The Pygmalion effect describes how a teacher’s higher expectations lead to the student’s higher performance. If a teacher believes that certain students are late bloomers, there’s a good chance that they will become exactly that.
Pygmalion effects in the classroom
This effect can be found in different settings, but here we’ll focus on the classroom and the discovery by two American psychologists, Rosenthal and Jacobson, who conducted a study to test if children could be brighter when expected to be by their teachers. In another words, whether changes in teacher expectations produce changes in student achievement .
In their study, at the beginning of the school year, all of the children in the study were given an intelligence test, which was disguised as a test that would predict intellectual “blooming”. About 20% of the children were chosen at random and the teachers of these children were told that their scores on that test indicated they would show surprising gains in intellectual competence during the next few months of school. The important thing to remember is that the only difference between those children was in the minds of their teachers.
At the end of the school year, all the children were re-tested with the same test. The children from whom the teachers had been led to expect greater intellectual gain showed a greater gain than did the other children.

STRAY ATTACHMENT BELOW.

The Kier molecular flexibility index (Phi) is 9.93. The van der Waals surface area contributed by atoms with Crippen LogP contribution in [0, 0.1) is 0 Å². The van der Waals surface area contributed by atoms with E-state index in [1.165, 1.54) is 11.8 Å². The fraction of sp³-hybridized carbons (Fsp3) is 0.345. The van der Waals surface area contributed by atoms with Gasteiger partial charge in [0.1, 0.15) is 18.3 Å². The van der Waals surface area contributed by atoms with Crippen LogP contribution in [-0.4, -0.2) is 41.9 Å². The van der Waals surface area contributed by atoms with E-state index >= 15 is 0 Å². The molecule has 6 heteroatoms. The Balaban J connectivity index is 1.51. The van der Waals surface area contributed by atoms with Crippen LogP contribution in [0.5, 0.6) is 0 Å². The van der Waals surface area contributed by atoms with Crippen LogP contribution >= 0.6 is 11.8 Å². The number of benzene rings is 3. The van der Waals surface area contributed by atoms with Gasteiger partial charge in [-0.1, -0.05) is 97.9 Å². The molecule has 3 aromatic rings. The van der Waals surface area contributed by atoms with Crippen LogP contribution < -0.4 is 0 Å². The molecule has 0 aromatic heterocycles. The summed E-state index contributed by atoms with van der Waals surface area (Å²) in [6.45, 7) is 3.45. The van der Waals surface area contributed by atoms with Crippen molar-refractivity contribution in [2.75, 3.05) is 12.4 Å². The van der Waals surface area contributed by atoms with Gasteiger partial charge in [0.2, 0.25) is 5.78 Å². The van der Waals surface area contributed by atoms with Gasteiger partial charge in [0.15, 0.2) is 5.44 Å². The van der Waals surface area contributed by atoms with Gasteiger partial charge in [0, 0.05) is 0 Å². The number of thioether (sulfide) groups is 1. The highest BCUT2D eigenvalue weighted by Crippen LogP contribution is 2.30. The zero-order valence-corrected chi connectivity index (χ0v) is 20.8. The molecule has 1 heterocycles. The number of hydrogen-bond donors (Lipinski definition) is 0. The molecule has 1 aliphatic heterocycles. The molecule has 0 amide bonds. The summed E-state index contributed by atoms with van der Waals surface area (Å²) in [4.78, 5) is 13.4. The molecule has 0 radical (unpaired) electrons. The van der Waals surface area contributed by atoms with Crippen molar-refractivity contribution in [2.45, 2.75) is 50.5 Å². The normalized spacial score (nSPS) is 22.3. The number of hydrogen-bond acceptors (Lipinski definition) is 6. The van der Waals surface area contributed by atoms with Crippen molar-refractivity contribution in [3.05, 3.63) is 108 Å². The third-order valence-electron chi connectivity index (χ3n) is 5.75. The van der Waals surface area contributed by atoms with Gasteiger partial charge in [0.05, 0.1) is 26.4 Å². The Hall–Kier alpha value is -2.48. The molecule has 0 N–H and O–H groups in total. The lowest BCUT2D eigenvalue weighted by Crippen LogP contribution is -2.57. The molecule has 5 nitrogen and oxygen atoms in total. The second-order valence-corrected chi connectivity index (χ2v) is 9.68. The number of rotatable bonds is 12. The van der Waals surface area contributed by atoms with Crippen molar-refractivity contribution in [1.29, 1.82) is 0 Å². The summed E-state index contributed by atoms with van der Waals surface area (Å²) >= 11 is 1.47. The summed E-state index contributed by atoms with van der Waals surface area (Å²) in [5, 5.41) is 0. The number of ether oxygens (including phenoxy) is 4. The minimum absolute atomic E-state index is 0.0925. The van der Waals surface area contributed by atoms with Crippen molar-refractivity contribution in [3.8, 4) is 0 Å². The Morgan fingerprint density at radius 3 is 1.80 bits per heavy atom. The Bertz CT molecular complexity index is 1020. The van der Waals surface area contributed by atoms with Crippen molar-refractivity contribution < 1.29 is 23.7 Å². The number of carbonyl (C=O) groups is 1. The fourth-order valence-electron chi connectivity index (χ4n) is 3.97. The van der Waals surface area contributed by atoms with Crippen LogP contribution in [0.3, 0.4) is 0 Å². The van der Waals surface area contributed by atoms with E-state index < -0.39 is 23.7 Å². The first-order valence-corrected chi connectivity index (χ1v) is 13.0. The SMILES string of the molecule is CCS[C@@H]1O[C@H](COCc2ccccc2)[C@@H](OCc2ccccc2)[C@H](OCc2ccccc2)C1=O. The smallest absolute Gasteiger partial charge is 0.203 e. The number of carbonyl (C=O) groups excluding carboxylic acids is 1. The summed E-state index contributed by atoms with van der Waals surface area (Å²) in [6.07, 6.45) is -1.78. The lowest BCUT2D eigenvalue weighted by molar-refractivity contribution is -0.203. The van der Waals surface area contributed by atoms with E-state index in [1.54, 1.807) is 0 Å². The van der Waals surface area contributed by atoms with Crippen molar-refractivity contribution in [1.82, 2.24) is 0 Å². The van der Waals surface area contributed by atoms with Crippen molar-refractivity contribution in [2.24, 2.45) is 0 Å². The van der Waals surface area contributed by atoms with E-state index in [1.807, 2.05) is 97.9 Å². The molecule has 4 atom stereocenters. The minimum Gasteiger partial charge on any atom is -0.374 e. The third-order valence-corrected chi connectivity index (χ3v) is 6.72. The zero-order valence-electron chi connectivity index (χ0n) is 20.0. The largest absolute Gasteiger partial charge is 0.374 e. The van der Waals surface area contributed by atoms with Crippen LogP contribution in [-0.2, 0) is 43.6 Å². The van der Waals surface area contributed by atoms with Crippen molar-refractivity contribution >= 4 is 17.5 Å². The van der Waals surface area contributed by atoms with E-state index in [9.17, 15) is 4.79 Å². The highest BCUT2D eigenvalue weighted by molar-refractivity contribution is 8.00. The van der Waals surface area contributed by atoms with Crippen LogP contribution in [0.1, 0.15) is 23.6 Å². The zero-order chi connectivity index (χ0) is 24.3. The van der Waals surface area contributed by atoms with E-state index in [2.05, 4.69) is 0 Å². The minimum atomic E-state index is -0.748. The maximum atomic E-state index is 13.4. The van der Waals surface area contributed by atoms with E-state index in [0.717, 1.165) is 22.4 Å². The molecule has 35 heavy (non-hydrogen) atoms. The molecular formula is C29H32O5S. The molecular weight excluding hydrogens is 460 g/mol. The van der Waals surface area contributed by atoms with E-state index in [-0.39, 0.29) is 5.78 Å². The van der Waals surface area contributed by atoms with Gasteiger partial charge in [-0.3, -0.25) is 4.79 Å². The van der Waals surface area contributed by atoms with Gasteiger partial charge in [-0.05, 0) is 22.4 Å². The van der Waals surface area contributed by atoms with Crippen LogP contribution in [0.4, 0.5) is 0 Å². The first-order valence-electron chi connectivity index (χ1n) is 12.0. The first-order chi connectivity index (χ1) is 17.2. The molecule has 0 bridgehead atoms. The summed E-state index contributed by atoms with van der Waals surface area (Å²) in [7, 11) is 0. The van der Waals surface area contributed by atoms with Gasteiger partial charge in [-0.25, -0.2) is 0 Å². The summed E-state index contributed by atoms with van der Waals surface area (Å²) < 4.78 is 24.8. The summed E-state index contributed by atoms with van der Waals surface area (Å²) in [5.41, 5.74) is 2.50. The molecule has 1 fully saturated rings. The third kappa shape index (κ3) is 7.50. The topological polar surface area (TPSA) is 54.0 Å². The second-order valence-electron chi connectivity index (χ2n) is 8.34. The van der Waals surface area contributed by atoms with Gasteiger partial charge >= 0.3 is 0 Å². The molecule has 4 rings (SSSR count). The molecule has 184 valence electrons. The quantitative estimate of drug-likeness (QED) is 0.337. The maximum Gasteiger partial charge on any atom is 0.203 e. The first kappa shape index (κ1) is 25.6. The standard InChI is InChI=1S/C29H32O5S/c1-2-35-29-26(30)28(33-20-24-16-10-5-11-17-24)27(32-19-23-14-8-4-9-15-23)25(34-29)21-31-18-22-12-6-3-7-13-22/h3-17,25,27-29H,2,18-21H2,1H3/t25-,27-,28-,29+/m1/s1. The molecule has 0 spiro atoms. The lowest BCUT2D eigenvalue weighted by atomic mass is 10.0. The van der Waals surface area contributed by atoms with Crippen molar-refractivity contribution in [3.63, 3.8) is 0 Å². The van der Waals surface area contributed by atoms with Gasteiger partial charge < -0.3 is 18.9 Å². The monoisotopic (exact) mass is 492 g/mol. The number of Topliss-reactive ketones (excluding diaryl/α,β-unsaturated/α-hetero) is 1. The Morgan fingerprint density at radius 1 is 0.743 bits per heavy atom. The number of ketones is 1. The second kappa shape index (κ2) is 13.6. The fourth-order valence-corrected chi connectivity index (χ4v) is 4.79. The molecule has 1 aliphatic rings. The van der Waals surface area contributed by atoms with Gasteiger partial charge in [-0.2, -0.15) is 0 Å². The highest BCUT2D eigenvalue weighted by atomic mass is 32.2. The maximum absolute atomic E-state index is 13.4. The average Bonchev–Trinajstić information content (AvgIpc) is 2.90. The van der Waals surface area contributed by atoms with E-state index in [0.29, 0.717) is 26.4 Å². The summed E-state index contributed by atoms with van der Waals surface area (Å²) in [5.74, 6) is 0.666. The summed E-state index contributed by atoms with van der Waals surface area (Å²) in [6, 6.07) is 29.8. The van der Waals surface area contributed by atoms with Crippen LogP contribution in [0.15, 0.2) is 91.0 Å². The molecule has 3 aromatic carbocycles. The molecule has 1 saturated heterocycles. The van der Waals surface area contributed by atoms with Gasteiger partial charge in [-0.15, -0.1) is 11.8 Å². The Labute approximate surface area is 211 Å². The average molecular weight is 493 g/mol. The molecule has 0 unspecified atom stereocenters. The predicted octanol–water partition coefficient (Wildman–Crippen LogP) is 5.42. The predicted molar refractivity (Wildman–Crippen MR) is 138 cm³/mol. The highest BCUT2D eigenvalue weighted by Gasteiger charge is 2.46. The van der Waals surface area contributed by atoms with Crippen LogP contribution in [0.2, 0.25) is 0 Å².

How to use these effects to achieve better performance among students?
Teachers, but also parents, influence whether children will have higher or lower achievement. So, now when we are aware of the power of our expectations, one question arises – how can we help our children?
- Look for the good and positive things in each child. Find something to like or appreciate about every child, even if it’s their independence and tenacity. The teacher’s behavior is important. However, there’s more to it than that – it’s about the way you think about the child.
- Be aware of your effect. Teachers should always bear in mind that their behavior can affect a student’s performance. Although it’s impossible to like all students equally, it is imperative that they are all treated equally.
- Reconsider your treatment. Think about how you treat students you find smart/charming and compare that treatment to the way you approach those you find uninteresting/annoying. Who do you criticize more? Who receives more attention?
- More positive treatment. Try to give more attention to students you neglected before. Also, reinforce them if you see them struggling or feeling unsure. This way they’ll be more motivated to raise their hands and ask questions. Consequently, they’ll work harder at your subject and do much better in it.
We, at Nobel Coaching and Tutoring, believe in your student! Achieving better performance demands hard work, but with our help it is much easier and faster. Therefore, there’s one more way to help – you can schedule a FREE 30-minute consultation with one of our Coaches HERE.
 Babad, E. Y., Inbar, J., & Rosenthal, R. (1982). Pygmalion, Galatea, and the Golem: Investigations of biased and unbiased teachers. Journal of Educational Psychology,74(4), 459-474. doi:10.1037/0022-06220.127.116.119
 Rosenthal, R., & Jacobson, L. (1968). Pygmalion in the classroom. The urban review, 3(1), 16-20.